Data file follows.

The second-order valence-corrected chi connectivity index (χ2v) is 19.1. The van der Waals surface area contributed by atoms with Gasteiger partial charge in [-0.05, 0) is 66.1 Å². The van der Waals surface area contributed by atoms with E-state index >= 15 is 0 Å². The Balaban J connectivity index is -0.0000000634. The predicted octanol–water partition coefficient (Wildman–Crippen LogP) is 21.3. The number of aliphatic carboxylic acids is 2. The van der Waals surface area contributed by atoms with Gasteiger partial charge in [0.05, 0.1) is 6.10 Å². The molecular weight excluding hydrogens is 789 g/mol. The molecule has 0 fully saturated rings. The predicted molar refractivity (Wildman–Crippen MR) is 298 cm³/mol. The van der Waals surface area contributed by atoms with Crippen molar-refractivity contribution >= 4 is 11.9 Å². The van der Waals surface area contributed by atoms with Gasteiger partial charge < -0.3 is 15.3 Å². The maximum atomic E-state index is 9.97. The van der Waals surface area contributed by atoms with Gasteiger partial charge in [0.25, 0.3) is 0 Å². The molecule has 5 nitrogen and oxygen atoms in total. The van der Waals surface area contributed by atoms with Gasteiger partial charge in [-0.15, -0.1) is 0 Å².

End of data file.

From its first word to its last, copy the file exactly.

The second-order valence-corrected chi connectivity index (χ2v) is 19.1. The van der Waals surface area contributed by atoms with Gasteiger partial charge in [-0.05, 0) is 66.1 Å². The van der Waals surface area contributed by atoms with E-state index >= 15 is 0 Å². The Balaban J connectivity index is -0.0000000634. The predicted octanol–water partition coefficient (Wildman–Crippen LogP) is 21.3. The number of aliphatic carboxylic acids is 2. The van der Waals surface area contributed by atoms with Gasteiger partial charge in [0.05, 0.1) is 6.10 Å². The molecular weight excluding hydrogens is 789 g/mol. The molecule has 0 fully saturated rings. The predicted molar refractivity (Wildman–Crippen MR) is 298 cm³/mol. The van der Waals surface area contributed by atoms with Crippen molar-refractivity contribution >= 4 is 11.9 Å². The van der Waals surface area contributed by atoms with Gasteiger partial charge < -0.3 is 15.3 Å². The maximum atomic E-state index is 9.97. The van der Waals surface area contributed by atoms with Gasteiger partial charge in [0.25, 0.3) is 0 Å². The molecule has 5 nitrogen and oxygen atoms in total. The van der Waals surface area contributed by atoms with Gasteiger partial charge in [-0.15, -0.1) is 0 Å².